Entering the depths of the Animal Well

Entering the depths of the Animal Well

CHENNAI: At times, I worry the gaming industry is no longer interested in the casual gamer. Those of us who only get a couple of hours over a weekend, or after a busy work day. The industry, largely still dominated by AAA titles, increasingly needs us to sit through 100s of hours of soul crushing antagonism from strangers online, with lightning reflexes and infinite time to grind.

And even then, there is only a slim possibility I eventually get good and an even slimmer possibility that I enjoy myself. So it’s incredibly refreshing when I find a title like Animal Well, a puzzle-forward metroidvania hybrid, which is thoughtfully designed and incredibly absorbing, but most importantly un-imposing and accessible to those of us with busy work weeks.

The title spells it all out pretty clearly. We are in a well and all around us are many animals. Our mission, should we choose to accept it, is to navigate the labyrinth of interconnected rooms, solving environmental puzzles along the way. And since we are merely a tiny blob, born from a peaceful flower, we cannot engage in any combat.

Navigating through the many rooms in the well, I find myself immediately drawn to the little mysteries. A high ledge with a door, but with no way to reach it. A barrier between you and the exit but no obvious way to cross it. And the charm is that with so few obviously sign-posted clues, I really have to rely on my wits to solve them.

Early in the game, one such room needed me to steal a little disk, guarded by the imposing statue of a cat. When stolen, a giant apparition of said cat chases me across the room, determined to eat me as retribution for this blasphemous theft. The cat is faster than me. I cannot beat it. Time goes by and there is no solution. Much later, as I take a different route through the map, I happen across another disc. It does nothing and its use isn’t clear. And then it hit me — I needed to pull the old switcheroo on the guardian cat.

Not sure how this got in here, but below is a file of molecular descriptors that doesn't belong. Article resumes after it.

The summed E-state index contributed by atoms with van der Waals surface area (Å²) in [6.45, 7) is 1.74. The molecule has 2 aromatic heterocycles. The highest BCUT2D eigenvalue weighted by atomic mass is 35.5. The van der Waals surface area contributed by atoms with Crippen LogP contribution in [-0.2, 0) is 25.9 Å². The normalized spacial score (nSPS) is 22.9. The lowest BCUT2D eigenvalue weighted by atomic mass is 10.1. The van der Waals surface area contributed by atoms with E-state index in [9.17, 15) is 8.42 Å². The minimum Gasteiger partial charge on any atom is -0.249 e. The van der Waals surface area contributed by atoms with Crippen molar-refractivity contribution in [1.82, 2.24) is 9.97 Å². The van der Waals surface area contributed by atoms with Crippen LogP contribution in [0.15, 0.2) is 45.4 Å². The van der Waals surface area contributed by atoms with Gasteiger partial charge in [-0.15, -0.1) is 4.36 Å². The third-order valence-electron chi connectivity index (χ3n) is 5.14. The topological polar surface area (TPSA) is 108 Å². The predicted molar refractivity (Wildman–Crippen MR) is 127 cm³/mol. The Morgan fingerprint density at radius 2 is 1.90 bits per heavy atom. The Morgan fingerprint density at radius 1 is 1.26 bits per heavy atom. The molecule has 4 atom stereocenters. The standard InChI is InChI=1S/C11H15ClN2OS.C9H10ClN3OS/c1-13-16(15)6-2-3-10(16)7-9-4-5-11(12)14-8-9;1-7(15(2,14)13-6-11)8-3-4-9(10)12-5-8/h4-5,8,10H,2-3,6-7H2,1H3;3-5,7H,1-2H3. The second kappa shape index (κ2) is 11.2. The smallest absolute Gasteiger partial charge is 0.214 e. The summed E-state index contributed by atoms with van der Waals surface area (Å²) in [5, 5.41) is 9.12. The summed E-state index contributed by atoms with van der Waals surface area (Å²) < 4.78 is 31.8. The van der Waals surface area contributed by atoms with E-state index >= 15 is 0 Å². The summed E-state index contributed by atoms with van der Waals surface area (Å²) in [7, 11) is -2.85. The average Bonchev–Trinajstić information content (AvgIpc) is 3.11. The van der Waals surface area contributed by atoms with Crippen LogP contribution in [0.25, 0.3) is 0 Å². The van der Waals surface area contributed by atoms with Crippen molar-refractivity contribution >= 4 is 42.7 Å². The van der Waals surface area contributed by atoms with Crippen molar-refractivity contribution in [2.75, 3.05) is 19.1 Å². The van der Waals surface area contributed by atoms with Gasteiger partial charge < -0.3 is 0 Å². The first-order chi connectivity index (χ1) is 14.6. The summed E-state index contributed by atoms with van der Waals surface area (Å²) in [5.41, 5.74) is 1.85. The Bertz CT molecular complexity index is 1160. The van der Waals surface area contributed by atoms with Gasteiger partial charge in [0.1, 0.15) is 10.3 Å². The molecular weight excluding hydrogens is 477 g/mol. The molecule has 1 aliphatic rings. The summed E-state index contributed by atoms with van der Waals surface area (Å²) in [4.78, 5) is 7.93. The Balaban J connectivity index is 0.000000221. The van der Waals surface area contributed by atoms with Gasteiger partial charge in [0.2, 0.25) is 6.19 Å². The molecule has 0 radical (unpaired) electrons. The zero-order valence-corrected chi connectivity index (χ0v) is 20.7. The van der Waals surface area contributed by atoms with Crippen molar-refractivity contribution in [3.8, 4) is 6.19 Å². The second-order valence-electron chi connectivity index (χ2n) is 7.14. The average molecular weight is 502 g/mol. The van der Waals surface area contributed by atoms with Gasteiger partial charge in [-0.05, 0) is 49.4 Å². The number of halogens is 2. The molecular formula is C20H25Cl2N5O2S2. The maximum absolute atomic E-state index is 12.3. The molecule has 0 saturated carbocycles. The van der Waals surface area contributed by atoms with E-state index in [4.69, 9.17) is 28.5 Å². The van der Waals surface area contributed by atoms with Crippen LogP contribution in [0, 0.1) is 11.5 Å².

Moments like this are truly satisfying. The little bolt of pride that hits you when to solve something. There are no tutorials or invisible barriers to stop me from accessing new parts of the map. It’s just more of these mysteries. These bizarre items hidden in the corners of the map are very well-concealed, that it gives my little brain the jolt of pride when I do find it out, all by myself. Unlike any usual combat-based Metroidvania game, there is also really no suggested or optimal path to find the required upgrades. I am therefore doubly encouraged to explore the map — to take risks, find the fullest limits of my existing powers, till I hit a resolute dead end.

Billy Basso, Animal Well’s sole developer, says that his game is pre-loaded with enough little secrets like to take us years to fully solve. He also litters the game with a host of very literal easter eggs, scattered and hidden across the game map by the many bunnies in the well.

These are so difficult to find, communities have formed online for players to exchange information and collaborate to work their way through the eggs. The many discord channels dedicated to this have made Animal Well really feel like an honorary “cooperative” game. I too, found myself turning to my online friends for some of the harder puzzles. They are a nice community and very helpful.

I would normally use this last paragraph to rattle off a few of the things I didn’t like but I can’t bring myself to do that this week. Apart from occasional frustration of not finding the solution of a puzzle fast enough, I had such a good time with this game that I cannot think of anything critical to say. It may not have the kind of production value or immersive quality of bigger games, but I so thoroughly enjoyed myself all the way through.

Maybe that reflects something about me. I don’t want to fight my way through a landscape, worrying about health, stamina and stats. I just want to find hidden keys to unlock doors. I want to trick big flamingos. I want to ride on the jumping rabbits. I want capybaras to be my footstools.

Animal Well is available for the PC (priced at Rs 1,100), as well as the PlayStation 5 and Nintendo Switch.

Entering the depths of the Animal Well

Leave a Reply

Your email address will not be published. Required fields are marked *

Scroll to top